Contributed by Jens Hoffmann
Gong tour, whats this?
Gong is the soundtrack along Thailand’s “Gong highway,” a 40 km stretch of road in the easternmost corner of the country.
It starts outside the area’s largest city, Ubon Ratchathani -called Ubon locally- and ends in Khong Chiam, a fishing village on the cliffs of the Mekong River that overlooks Laos.
Facing a nearly finished gong hanging from a tree limb, the tuner strikes it dead center with a mallet and listens. Then he takes a ball hammer and whacks the upper right corner twice. He switches back to the mallet, strikes the gong and listens again. Not satisfied, he keeps repeating the process, whacking different parts of the gong with the hammer. The clue is to stopp the dissonance about the alternating banging and bonging, important is to make just one sound project out.
A guide is a nice service in this remote area of Thailand that sees only a few foreign visitors. Normally tourists come to Ubon and go straight away to Laos, if you just go to the border of Laos you will see foreigners. But not very often here.
As the road trip began the music was changed to traditional Lao songs accompanied by traditional Thai instruments.
Skirting Ubon, the drive proceeded through the town of Phibun Mangsahan — past a crowded street market selling everything from athletic shoes to knobs of ginger to motor scooter tailpipes — then crossed the Mun River and on to Route 2222, a flat, two-lane road edged by scrub brush, rectangular rice paddies, swaths of adolescent rubber trees, a few modest houses and, by an unofficial count, 18 gong stores.
Gongs, once the punch line of a ’70s TV talent show, are serious business here. Families have been making them for generations and, according to the Tourist Authority of Thailand, the area supplies gongs to most of the country’s more than 30,000 Buddhist temples. Gongs are everyday alarm clocks for the monks, they get up at 4:30 in the morning with a little bit of meditation, then a little bit of a walk to get fed.
The gong industry is centered on the village of Sai Mun. Some 50 local family-owned operations make gongs — about 7,000 a year — as well as bells and drums. We met a family has been making gongs and bells for the past 100 years. They employ 20 people and make about five gongs a day. They sell their gongs and bells both to stores on the gong highway and at a Thailand shop in Hong Kong.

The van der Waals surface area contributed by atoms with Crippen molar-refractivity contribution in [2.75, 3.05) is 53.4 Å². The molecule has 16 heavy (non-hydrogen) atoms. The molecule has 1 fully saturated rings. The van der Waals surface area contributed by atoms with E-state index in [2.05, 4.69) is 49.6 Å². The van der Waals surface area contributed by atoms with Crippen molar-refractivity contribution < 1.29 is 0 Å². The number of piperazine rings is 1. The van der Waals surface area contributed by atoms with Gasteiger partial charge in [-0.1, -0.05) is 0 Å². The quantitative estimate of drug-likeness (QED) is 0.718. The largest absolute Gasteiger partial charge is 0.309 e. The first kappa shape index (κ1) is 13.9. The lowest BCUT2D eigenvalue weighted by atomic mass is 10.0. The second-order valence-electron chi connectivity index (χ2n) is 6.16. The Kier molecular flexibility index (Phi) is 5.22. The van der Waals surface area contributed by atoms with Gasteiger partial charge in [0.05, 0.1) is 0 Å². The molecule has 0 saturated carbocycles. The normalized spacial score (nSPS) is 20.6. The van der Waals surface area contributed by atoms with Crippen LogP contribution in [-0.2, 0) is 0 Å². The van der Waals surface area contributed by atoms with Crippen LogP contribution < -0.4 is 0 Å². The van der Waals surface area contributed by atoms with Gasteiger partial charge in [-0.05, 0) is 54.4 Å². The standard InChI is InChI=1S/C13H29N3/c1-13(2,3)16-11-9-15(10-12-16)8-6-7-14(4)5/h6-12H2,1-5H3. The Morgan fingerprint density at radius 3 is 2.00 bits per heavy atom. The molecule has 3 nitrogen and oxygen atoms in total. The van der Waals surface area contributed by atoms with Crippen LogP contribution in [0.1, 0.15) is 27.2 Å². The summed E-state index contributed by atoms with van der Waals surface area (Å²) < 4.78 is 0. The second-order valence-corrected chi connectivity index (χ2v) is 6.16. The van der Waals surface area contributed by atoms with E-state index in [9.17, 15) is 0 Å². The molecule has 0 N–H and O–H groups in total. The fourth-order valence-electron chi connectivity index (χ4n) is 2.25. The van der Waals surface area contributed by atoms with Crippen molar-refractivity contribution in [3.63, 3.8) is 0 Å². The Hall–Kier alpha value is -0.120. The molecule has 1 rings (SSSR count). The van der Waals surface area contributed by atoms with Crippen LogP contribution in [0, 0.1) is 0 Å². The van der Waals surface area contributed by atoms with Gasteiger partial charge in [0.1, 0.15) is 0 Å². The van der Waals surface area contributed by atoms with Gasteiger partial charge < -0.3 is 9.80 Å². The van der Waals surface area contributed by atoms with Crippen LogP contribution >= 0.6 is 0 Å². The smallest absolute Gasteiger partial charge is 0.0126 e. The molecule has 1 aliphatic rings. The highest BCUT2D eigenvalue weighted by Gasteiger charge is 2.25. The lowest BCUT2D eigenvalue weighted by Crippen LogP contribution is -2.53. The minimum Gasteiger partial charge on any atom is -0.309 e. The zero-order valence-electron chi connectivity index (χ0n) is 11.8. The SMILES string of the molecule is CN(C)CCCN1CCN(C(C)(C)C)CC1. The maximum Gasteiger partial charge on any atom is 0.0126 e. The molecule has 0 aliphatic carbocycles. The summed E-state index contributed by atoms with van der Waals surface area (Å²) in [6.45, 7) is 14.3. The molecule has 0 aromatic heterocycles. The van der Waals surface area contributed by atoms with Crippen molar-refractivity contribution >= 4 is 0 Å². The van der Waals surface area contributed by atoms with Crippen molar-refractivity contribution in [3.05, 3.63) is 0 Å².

The Rungruang gong factory consists of three open-air, dirt-floor buildings, ranging in size from about 20 by 20 feet to 40 by 60 feet. At the largest building, where the bells are cast and the gongs are cut.
Nearby, one of the gong makers, a man in camo pants and plastic sandals, knelt on a stack of sheet metal, snipping out a three-foot circle with something that looked like a giant tobacco cutter. Once the edges are smooth, the circle goes to the welder to attach the sides. Then a design is drawn on the back in blue marker to show the bangers where to pound out the center hump and surrounding eight “nipples,” characteristic of Thai gongs.
The banging building is a couple of hundred yards away down a dirt lane, where a barefoot banger placed the face of the gong into sandy soil and hammered out the nipples and center hump. Next to him, his young daughter did an imitation of her father, pounding away at an imaginary gong.
Once a gong is hammered, it will be taken to the paint shop, another hundred yards away, where it will get a shiny coat of black enamel.
The bell-making operation looks like something from the Bronze Age with workers dipping long-handled ladles into vats of curry-colored wax, bubbling atop open-air fires.
Everything is done by hand, from smashing the clay to carving intricate decorations. To make their ornate four-foot bells, the Rungruang family uses the same “lost wax” technique that has been used by metallurgists for 5,000 years. They make molds from the clay, cover them with wax, then more clay, then a gridwork of metal rods for reinforcement. Molten metal is poured between the layers, and the wax melts away, leaving the metal to set into a bell shape. The whole process takes 35 days.
Prices range from 20€ to temple gongs with an ornate rosewood stand for 2000€.
The gong highway ends at the riverside village of Khong Chiam, the easternmost point of Isan. Made up of 19 northeast provinces, Isan covers one third of Thailand yet is off the well-traveled Chiang Mai-Bangkok-path.
A drive back to Ubon through the Isan countryside offered a series of vivid scenes of Thailand. Wooden fishing boats trailed nets in Lake Sirindhorn; sliced cassava root dried on tarps and flat rocks; bags of rice and rice farmers rode on the beds of tractors that look like alien lawn mowers.
Ubon itself is a city of more than 100,000, with two universities, a gracious downtown park anchored by a massive and massively ornate “candle” sculpture that commemorates the Thai king’s birthday and, since this is Thailand, an impressive selection of gong-laden temples, including Thung Si Muang, famous for its wooden library on stilts that sits in the middle of a lily pond to prevent termite invasions.
The day ended with a concert, the sound was melodic, unexpected and timeless.
The Isaan food is amazing.
Sanuk, we enjoyed it to get a bit of the “other” Thailand before be went back to BKK to get the “normal” fantastic Thailand.
The BKK Treehouse hotel was an fantastic experience, besides all the great 5star places in BBK.
Sawasdee, stay smooth as silk.
I will come back after Covid.